One difficulty in determining whether the COVID-19 vaccine is associated with myocarditis is that the actual percentage of myocarditis in the general population is unclear, Jordan-Vilegas said. Doctors estimate the rate is about 2 to 3 cases per 100,000 people a year, Jordan-Villegas said, but could be higher because the cases may be under-reported. (Emphasizing how difficult it is to understand the underlying prevalence of the condition, review in Journal of Cardiothoracic and Vascular Anesthesia estimates that the incidence of viral myocarditis is 10 to 22 cases per 100,000 per year.) This makes it difficult to say “whether it is really an increase or not,” he said of the findings in Israel.
Moreover, myocarditis itself is usually caused by a viral infection, in particular by viruses known as enteroviruses, Jordan-Vilegas said. And at this time of year – the summer months – doctors usually see an increase in enterovirus cases, he said, making it difficult to establish a link specific to the COVID-19 vaccine.
The Israeli report also does not include information on the incidence of myocarditis in the unvaccinated population, which would be necessary to show that the vaccine is likely to cause this symptom.
“This is not evidence, it’s just a signal that the phenomenon needs to be investigated,” said Dr. Eyal Leshem, director of the Center for Tourism Medicine and Tropical Diseases at Sheba Medical Center in Ramat Gan, Israel. The Jerusalem Post.
Still, the timing of myocarditis cases is interesting – most cases occurred within 1 to 5 days after the second shot, the report said, meaning the timing of patients’ symptoms doesn’t seem random. “These findings increase the likelihood of a causal link between the vaccine and myocarditis,” the report said.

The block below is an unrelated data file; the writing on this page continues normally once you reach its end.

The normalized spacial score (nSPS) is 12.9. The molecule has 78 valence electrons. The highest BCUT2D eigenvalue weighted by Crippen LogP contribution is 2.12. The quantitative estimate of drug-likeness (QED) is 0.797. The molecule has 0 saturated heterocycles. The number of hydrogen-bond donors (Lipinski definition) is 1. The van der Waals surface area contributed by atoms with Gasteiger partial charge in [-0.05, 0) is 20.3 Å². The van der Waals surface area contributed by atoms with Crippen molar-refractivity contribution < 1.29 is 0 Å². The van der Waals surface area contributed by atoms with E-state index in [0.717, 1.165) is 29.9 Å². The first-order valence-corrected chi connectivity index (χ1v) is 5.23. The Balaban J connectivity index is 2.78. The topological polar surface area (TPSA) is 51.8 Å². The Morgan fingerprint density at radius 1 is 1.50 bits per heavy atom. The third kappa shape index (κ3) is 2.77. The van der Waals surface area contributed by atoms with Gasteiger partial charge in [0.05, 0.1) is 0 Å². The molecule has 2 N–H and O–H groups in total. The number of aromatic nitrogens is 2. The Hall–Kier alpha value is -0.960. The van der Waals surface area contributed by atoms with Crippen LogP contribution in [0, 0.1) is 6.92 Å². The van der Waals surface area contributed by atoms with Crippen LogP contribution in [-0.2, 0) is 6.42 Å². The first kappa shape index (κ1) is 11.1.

In the United States, researchers have also observed increase in cases of myocarditis reported to the Adverse Vaccine Reporting System (VAERS), the country’s vaccine safety monitoring system that allows people to report health problems after vaccination. Recent VAERS data show a higher-than-expected number of myocarditis cases in 16- to 24-year-olds within 30 days of receiving their second shot from either the Pfizer or Moderna vaccine, according to CDC Advisory Committee on Immunization Practices (ACIP). But VAERS is not designed to find out if a vaccine causes an adverse event – anyone can report an event and the system does not compare the percentage of cases between vaccinated and unvaccinated people, which can help determine if the link is really causal.
Another, smaller vaccine monitoring system in the United States, called Vataline Safety Datalink (VSD), compares the incidence of adverse events between vaccinated and unvaccinated people in nine hospital systems. But so far, VSD has not shown a higher rate of myocarditis than expected, according to ACIP. However, “these data need to be monitored closely as more people in the younger age groups have been vaccinated,” ACIP said.
For now CDC advises parents and young people to be alert for symptoms of myocarditis, which include chest pain, shortness of breath, fatigue and a feeling of rapid beating, fluttering or heartbeat; they should seek medical attention if they have their children have these symptoms within one week of being vaccinated against COVID-19.
Originally published in Live Science.